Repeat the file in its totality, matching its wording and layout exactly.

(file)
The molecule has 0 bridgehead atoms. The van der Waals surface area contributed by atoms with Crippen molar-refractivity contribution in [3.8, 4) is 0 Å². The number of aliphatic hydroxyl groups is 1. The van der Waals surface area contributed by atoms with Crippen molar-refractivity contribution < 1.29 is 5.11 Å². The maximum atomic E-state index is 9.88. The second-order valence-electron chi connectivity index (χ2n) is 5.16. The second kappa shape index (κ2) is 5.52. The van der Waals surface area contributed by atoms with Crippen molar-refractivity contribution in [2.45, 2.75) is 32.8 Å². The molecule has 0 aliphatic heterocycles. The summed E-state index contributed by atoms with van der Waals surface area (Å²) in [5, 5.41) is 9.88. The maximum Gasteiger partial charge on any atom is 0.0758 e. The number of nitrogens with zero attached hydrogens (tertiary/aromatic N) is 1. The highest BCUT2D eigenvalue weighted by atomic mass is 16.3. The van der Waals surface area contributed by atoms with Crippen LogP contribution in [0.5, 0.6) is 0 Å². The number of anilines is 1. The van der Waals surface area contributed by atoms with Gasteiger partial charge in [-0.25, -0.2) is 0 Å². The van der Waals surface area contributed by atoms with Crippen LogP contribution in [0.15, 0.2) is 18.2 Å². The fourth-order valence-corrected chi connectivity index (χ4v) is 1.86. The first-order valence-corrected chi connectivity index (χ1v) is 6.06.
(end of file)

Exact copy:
The molecule has 0 bridgehead atoms. The van der Waals surface area contributed by atoms with Crippen molar-refractivity contribution in [3.8, 4) is 0 Å². The number of aliphatic hydroxyl groups is 1. The van der Waals surface area contributed by atoms with Crippen molar-refractivity contribution < 1.29 is 5.11 Å². The maximum atomic E-state index is 9.88. The second-order valence-electron chi connectivity index (χ2n) is 5.16. The second kappa shape index (κ2) is 5.52. The van der Waals surface area contributed by atoms with Crippen molar-refractivity contribution in [2.45, 2.75) is 32.8 Å². The molecule has 0 aliphatic heterocycles. The summed E-state index contributed by atoms with van der Waals surface area (Å²) in [5, 5.41) is 9.88. The maximum Gasteiger partial charge on any atom is 0.0758 e. The number of nitrogens with zero attached hydrogens (tertiary/aromatic N) is 1. The highest BCUT2D eigenvalue weighted by atomic mass is 16.3. The van der Waals surface area contributed by atoms with Crippen LogP contribution in [0.5, 0.6) is 0 Å². The number of anilines is 1. The van der Waals surface area contributed by atoms with Gasteiger partial charge in [-0.25, -0.2) is 0 Å². The van der Waals surface area contributed by atoms with Crippen LogP contribution in [0.15, 0.2) is 18.2 Å². The fourth-order valence-corrected chi connectivity index (χ4v) is 1.86. The first-order valence-corrected chi connectivity index (χ1v) is 6.06.